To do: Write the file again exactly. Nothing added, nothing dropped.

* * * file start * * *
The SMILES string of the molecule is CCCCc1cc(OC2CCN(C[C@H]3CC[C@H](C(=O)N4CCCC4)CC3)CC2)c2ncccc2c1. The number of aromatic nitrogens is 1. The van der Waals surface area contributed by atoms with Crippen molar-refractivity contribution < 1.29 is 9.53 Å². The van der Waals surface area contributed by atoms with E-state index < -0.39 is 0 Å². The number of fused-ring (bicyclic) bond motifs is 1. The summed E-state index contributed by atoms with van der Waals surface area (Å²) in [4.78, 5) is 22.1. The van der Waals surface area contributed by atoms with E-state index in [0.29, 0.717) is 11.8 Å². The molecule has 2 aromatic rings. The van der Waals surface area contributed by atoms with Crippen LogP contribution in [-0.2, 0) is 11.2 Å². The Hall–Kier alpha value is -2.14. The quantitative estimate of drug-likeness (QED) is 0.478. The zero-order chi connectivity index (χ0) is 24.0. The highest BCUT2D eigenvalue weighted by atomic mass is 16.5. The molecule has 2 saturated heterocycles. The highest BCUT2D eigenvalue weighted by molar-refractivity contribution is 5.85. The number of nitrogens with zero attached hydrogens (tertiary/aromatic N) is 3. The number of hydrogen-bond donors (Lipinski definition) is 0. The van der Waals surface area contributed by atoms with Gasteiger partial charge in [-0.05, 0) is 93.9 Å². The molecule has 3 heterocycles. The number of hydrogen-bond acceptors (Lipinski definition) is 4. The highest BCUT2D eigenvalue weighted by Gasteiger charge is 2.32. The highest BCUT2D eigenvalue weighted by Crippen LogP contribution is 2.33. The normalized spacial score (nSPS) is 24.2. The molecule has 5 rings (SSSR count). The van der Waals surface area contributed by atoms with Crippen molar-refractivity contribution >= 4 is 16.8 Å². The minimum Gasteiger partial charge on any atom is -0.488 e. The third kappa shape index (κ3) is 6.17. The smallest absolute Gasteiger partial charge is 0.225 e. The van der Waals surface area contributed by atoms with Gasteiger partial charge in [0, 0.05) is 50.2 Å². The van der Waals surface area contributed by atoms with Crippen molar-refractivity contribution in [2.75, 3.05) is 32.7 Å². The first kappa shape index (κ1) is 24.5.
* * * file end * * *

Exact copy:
The SMILES string of the molecule is CCCCc1cc(OC2CCN(C[C@H]3CC[C@H](C(=O)N4CCCC4)CC3)CC2)c2ncccc2c1. The number of aromatic nitrogens is 1. The van der Waals surface area contributed by atoms with Crippen molar-refractivity contribution < 1.29 is 9.53 Å². The van der Waals surface area contributed by atoms with E-state index < -0.39 is 0 Å². The number of fused-ring (bicyclic) bond motifs is 1. The summed E-state index contributed by atoms with van der Waals surface area (Å²) in [4.78, 5) is 22.1. The van der Waals surface area contributed by atoms with E-state index in [0.29, 0.717) is 11.8 Å². The molecule has 2 aromatic rings. The van der Waals surface area contributed by atoms with Crippen LogP contribution in [-0.2, 0) is 11.2 Å². The Hall–Kier alpha value is -2.14. The quantitative estimate of drug-likeness (QED) is 0.478. The zero-order chi connectivity index (χ0) is 24.0. The highest BCUT2D eigenvalue weighted by atomic mass is 16.5. The molecule has 2 saturated heterocycles. The highest BCUT2D eigenvalue weighted by molar-refractivity contribution is 5.85. The number of nitrogens with zero attached hydrogens (tertiary/aromatic N) is 3. The number of hydrogen-bond donors (Lipinski definition) is 0. The van der Waals surface area contributed by atoms with Gasteiger partial charge in [-0.05, 0) is 93.9 Å². The molecule has 3 heterocycles. The number of hydrogen-bond acceptors (Lipinski definition) is 4. The highest BCUT2D eigenvalue weighted by Gasteiger charge is 2.32. The highest BCUT2D eigenvalue weighted by Crippen LogP contribution is 2.33. The normalized spacial score (nSPS) is 24.2. The molecule has 5 rings (SSSR count). The van der Waals surface area contributed by atoms with Crippen molar-refractivity contribution >= 4 is 16.8 Å². The minimum Gasteiger partial charge on any atom is -0.488 e. The third kappa shape index (κ3) is 6.17. The smallest absolute Gasteiger partial charge is 0.225 e. The van der Waals surface area contributed by atoms with Gasteiger partial charge in [0, 0.05) is 50.2 Å². The van der Waals surface area contributed by atoms with Crippen molar-refractivity contribution in [2.75, 3.05) is 32.7 Å². The first kappa shape index (κ1) is 24.5.